Beyond Harry Potter

Stacey Conner essays

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Books for Eight-Year-Old Boys

As long as we’re venting, I have another frustration to share. Why is it so hard to find good books for young boys who are avid readers? My son turned eight this week. He’s a pain. He’s stubborn and infuriatingly unkind to his sister and brothers, while nursing long-standing grudges when they look at him sideways. He hates homework, any dinner that doesn’t involve eggs, and any activity that doesn’t involve a hockey puck or a screen. 

He loves to read. I love it when he reads. (The quiet! The lack of complaining!) His comprehension and vocabulary are excellent. He needs a challenge. But he’s still eight. I feel like we’ve fallen into a black hole of children’s literature. We blew by Magic Tree House two years ago. He read Harry Potter (yes, even the last two books, which are admittedly dark, twisty, and possibly inappropriate) last year. And now we struggle to find a balance of age appropriateness in terms of themes, characters, story structure, and complexity that will actually engage him.

Part of the magic of Harry Potter is that the complexity builds gradually through the series, so that younger children already love and understand the characters as they tackle the more difficult material. So few children’s series follow that pattern. They are either mindlessly simplistic or they jump into themes that just don’t interest my eight-year-old boy. 

It causes a lot of frustration at the library. I’m a huge fan of crowd sourcing this kind of problem, so I’ll share my finds if you’ll share yours. Here’s our favorite books we’ve found this year for eight-year-old boys.

The Warriors books by Erin Hunter. The Warriors books follow four clans of wild cats through endless adventures, battles, and political intrigues. If your child likes these books, you are in luck because there are currently twenty-four books organized into four different series and a fifth series is in progress. They can move on to bears in the Seekers series and dogs in the Survivors series if they are so inclined.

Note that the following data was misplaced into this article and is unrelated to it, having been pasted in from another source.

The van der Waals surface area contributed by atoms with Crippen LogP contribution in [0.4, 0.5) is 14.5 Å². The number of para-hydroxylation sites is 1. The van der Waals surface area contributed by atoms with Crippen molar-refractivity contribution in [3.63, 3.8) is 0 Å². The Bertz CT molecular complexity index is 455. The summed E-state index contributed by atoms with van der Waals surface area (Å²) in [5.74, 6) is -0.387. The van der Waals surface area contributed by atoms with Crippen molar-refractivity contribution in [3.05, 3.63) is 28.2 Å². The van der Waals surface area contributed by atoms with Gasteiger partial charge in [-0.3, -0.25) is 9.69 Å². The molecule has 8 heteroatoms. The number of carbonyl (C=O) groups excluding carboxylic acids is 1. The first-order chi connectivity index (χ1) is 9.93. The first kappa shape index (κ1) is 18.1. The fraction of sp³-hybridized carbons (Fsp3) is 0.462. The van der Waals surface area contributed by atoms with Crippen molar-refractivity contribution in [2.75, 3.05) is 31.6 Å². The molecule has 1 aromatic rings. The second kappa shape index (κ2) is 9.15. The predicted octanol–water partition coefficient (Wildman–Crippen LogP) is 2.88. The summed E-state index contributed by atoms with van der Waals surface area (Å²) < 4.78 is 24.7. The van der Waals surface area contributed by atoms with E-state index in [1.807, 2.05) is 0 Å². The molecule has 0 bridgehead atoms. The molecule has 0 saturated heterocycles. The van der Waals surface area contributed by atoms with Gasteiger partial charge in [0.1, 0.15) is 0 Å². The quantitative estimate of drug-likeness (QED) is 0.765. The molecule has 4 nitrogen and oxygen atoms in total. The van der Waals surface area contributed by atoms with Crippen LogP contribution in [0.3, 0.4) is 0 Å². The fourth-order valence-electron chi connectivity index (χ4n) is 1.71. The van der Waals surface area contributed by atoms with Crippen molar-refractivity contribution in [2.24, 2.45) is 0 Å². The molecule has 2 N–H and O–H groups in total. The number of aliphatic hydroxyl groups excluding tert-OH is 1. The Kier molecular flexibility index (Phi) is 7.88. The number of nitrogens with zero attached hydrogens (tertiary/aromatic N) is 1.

The Secret Zoo by Bryan Chick. Four kids living next door to a zoo notice some very peculiar behavior from the animals. With five books already written in this series, it kept my son busy for a while. The language is engaging and the kids are worth getting to know.

Gregor The Overlander by Suzanne Collins. The Underland Chronicles is a series for pre-teens written by the author of the Hunger Games Series. Gregor and his two-year-old sister are sucked down into a world below their city where bats, cockroaches, spiders, and rats reign. These books are very well-written with slightly less intense themes than the Hunger Games.

The Familiars by Adam Jay Epstein and Andrew Jacobson. In the magical world of Vastia, Aldwyn the cat is accidentally chosen to be the familiar of a young wizard who is promptly captured by an evil queen. Adventure ensues. The fourth book in this series is due out just before Christmas. 

Share your favorites!

About the Author

Stacey Conner

Stacey Conner loves chai tea lattes, bedtime and being at home with her children. She hates the cold, fingerpaints and play dough. She writes about life with four children, adoption, trans-racial parenting and other issues big and small at

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